Those prevailing winds may indeed be getting fairer, but too many SMEs will not be able to take advantage.
Lending scheme 'is failing small building companies'
The Enterprise Finance Guarantee scheme (EFG), one of the Government's small business lending programmes, is failing to boost the crucial construction sector, a leading firm of accountants is warning.
Wilkins Kennedy says bank lending to small construction firms via the EFG, where the Government guarantees up to 75 per cent of loans, "has dwindled to almost nothing". Just £3.5m was lent to construction businesses during the second quarter of the year, down from a peak of £25m in the second quarter of 2009.
"Lack of funding for small construction businesses has serious implications for the construction industry and the wider economy," said Nick Parrett, Wilkins Kennedy's head of construction. "In 2011 alone, over 3,500 construction companies went bust".
The results will add to pressure on ministers over funding for smaller businesses.
HMRC sets its sights on small businesses
Small businesses whose tax affairs are not in order are at much greater risk of being caught out amid a drive by HM Revenue & Customs to chase down uncollected revenues.
Research from the accountancy firm UHY Hacker Young shows that HMRC investigations into small and medium-sized enterprises produced an extra £434m of tax and fines in the 2011-12 tax year, almost 40 per cent more than the £311m netted in 2010-11.
Roy Maugham, a tax partner at the firm, said HMRC was targeting SMEs much more closely, having itself been set more demanding tax yield targets by the Chancellor.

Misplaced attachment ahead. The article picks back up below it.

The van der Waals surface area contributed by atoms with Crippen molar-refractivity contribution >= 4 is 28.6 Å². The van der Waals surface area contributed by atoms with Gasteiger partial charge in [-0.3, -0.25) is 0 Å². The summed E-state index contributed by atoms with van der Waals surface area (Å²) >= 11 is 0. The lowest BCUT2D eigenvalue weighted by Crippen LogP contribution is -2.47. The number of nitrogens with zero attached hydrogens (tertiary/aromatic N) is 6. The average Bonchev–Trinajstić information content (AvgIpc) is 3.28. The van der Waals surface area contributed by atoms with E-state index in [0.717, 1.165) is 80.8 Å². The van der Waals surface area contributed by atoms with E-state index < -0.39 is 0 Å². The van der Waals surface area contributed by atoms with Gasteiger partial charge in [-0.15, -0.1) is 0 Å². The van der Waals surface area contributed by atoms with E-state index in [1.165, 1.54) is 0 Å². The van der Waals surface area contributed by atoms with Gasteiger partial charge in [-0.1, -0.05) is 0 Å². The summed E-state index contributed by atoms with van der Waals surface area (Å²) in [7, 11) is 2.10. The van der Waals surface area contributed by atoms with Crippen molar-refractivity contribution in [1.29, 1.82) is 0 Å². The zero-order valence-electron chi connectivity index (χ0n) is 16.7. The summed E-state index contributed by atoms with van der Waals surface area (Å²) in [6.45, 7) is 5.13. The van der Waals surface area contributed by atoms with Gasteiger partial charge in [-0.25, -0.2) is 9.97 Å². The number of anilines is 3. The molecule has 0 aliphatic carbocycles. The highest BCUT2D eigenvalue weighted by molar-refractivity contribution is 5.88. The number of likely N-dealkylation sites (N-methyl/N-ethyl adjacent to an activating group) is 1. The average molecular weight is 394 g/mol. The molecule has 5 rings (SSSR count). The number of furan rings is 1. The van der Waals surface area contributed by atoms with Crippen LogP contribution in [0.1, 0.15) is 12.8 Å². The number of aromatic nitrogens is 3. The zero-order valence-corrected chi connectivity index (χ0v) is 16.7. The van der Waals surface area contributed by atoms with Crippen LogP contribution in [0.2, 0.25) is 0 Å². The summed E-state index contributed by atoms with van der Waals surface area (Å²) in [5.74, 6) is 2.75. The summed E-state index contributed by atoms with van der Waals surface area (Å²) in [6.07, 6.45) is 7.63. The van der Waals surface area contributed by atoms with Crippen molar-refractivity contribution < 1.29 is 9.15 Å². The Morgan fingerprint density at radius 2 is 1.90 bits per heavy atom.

"Small businesses have found that they are an easy target for HMRC's crackdown," Mr Maugham said. "The other hidden cost to businesses is the amount of time it takes to deal with a tax investigation – an SME is also going to find it hard to afford a full-time accountant to deal with or challenge a tax investigation, so is more likely to concede, unnecessarily, to demands for extra tax."
Small business woman of the week: Clippy McKenna, founder, Clippy's
It all started with the two apple trees in my back garden and my love for cooking – and for apples in particular.
I wanted to combine those passions and I needed a product which would have a real shelf life. I started selling my apple jams, relishes and chutneys at farmers' markets near my home in Manchester, but the business really took off in 2007 when I got my first order from Harvey Nichols – it was then that we set up as a limited company and I persuaded my fiancé to join me.
"In order to grow, we needed to get to the giants who account for 85 per cent of the grocery market, so we went to pitch to all of them. Someone said to me that we'd never make it into the big supermarkets and I just thought 'I'm going to do this'. Now we supply Tesco, Morrisons, Asda and Ocado and we're hoping to turn over £1.5m next year.
"We're also expanding overseas – we got funding from UK Trade & Industry to go to the San Francisco Food Show, which enabled us to find a company in the US that now distributes our products there. And having been invited to a similar show in Shanghai, we're selling to China too. People are nervous about exports, but it's really just fear of the unknown and there's no need to be frightened.Reuse content